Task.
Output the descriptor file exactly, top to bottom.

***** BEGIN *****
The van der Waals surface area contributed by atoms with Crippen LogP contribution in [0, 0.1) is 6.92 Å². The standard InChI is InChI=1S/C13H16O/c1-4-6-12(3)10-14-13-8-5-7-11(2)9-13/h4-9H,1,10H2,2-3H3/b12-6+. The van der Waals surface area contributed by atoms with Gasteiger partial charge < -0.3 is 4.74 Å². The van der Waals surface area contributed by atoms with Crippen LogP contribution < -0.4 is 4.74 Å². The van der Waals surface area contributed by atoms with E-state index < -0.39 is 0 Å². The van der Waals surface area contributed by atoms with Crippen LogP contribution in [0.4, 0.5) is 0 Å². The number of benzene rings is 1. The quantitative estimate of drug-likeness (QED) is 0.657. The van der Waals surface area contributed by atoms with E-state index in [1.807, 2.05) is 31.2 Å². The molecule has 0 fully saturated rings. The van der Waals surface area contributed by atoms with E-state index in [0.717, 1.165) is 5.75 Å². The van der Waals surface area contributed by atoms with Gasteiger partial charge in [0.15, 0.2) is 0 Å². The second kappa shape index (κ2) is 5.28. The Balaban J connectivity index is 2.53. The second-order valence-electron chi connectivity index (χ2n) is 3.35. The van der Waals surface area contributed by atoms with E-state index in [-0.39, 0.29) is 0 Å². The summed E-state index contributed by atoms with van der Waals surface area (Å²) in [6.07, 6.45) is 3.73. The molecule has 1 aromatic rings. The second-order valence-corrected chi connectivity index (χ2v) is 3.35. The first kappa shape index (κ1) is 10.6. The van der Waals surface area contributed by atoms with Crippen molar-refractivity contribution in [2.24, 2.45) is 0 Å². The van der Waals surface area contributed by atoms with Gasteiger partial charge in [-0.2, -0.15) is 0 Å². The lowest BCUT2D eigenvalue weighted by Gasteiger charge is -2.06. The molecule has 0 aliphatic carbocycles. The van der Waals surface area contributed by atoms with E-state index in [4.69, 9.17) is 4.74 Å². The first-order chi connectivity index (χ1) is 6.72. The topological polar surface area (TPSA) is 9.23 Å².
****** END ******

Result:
The van der Waals surface area contributed by atoms with Crippen LogP contribution in [0, 0.1) is 6.92 Å². The standard InChI is InChI=1S/C13H16O/c1-4-6-12(3)10-14-13-8-5-7-11(2)9-13/h4-9H,1,10H2,2-3H3/b12-6+. The van der Waals surface area contributed by atoms with Gasteiger partial charge < -0.3 is 4.74 Å². The van der Waals surface area contributed by atoms with Crippen LogP contribution < -0.4 is 4.74 Å². The van der Waals surface area contributed by atoms with E-state index < -0.39 is 0 Å². The van der Waals surface area contributed by atoms with Crippen LogP contribution in [0.4, 0.5) is 0 Å². The number of benzene rings is 1. The quantitative estimate of drug-likeness (QED) is 0.657. The van der Waals surface area contributed by atoms with E-state index in [1.807, 2.05) is 31.2 Å². The molecule has 0 fully saturated rings. The van der Waals surface area contributed by atoms with E-state index in [0.717, 1.165) is 5.75 Å². The van der Waals surface area contributed by atoms with Gasteiger partial charge in [0.15, 0.2) is 0 Å². The second kappa shape index (κ2) is 5.28. The Balaban J connectivity index is 2.53. The second-order valence-electron chi connectivity index (χ2n) is 3.35. The van der Waals surface area contributed by atoms with E-state index in [-0.39, 0.29) is 0 Å². The summed E-state index contributed by atoms with van der Waals surface area (Å²) in [6.07, 6.45) is 3.73. The molecule has 1 aromatic rings. The second-order valence-corrected chi connectivity index (χ2v) is 3.35. The first kappa shape index (κ1) is 10.6. The van der Waals surface area contributed by atoms with Crippen molar-refractivity contribution in [2.24, 2.45) is 0 Å². The van der Waals surface area contributed by atoms with Gasteiger partial charge in [-0.2, -0.15) is 0 Å². The lowest BCUT2D eigenvalue weighted by Gasteiger charge is -2.06. The molecule has 0 aliphatic carbocycles. The van der Waals surface area contributed by atoms with E-state index in [4.69, 9.17) is 4.74 Å². The first-order chi connectivity index (χ1) is 6.72. The topological polar surface area (TPSA) is 9.23 Å².